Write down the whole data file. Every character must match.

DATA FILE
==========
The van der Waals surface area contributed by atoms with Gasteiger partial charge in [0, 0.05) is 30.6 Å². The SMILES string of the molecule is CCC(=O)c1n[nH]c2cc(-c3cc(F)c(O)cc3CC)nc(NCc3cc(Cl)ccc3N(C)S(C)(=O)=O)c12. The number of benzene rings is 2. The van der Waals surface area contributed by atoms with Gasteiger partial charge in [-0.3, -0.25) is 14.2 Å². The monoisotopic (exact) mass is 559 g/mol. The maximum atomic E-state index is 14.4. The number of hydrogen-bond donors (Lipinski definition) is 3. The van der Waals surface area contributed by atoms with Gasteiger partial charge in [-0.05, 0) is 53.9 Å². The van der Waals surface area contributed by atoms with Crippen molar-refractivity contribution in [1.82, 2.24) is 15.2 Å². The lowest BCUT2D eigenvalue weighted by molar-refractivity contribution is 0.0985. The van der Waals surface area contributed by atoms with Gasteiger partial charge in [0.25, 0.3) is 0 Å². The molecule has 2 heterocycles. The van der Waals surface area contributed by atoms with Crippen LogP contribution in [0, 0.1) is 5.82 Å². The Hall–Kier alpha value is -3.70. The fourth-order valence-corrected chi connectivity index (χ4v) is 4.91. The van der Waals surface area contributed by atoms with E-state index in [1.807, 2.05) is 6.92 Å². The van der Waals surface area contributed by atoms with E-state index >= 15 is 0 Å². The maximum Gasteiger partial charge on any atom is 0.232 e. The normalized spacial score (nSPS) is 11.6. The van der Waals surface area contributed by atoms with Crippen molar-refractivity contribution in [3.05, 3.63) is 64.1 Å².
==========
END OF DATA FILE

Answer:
The van der Waals surface area contributed by atoms with Gasteiger partial charge in [0, 0.05) is 30.6 Å². The SMILES string of the molecule is CCC(=O)c1n[nH]c2cc(-c3cc(F)c(O)cc3CC)nc(NCc3cc(Cl)ccc3N(C)S(C)(=O)=O)c12. The number of benzene rings is 2. The van der Waals surface area contributed by atoms with Gasteiger partial charge in [-0.3, -0.25) is 14.2 Å². The monoisotopic (exact) mass is 559 g/mol. The maximum atomic E-state index is 14.4. The number of hydrogen-bond donors (Lipinski definition) is 3. The van der Waals surface area contributed by atoms with Gasteiger partial charge in [-0.05, 0) is 53.9 Å². The van der Waals surface area contributed by atoms with Crippen molar-refractivity contribution in [1.82, 2.24) is 15.2 Å². The lowest BCUT2D eigenvalue weighted by molar-refractivity contribution is 0.0985. The van der Waals surface area contributed by atoms with Gasteiger partial charge in [0.25, 0.3) is 0 Å². The molecule has 2 heterocycles. The van der Waals surface area contributed by atoms with Crippen LogP contribution in [0, 0.1) is 5.82 Å². The Hall–Kier alpha value is -3.70. The fourth-order valence-corrected chi connectivity index (χ4v) is 4.91. The van der Waals surface area contributed by atoms with E-state index in [1.807, 2.05) is 6.92 Å². The van der Waals surface area contributed by atoms with E-state index >= 15 is 0 Å². The maximum Gasteiger partial charge on any atom is 0.232 e. The normalized spacial score (nSPS) is 11.6. The van der Waals surface area contributed by atoms with Crippen molar-refractivity contribution in [3.05, 3.63) is 64.1 Å².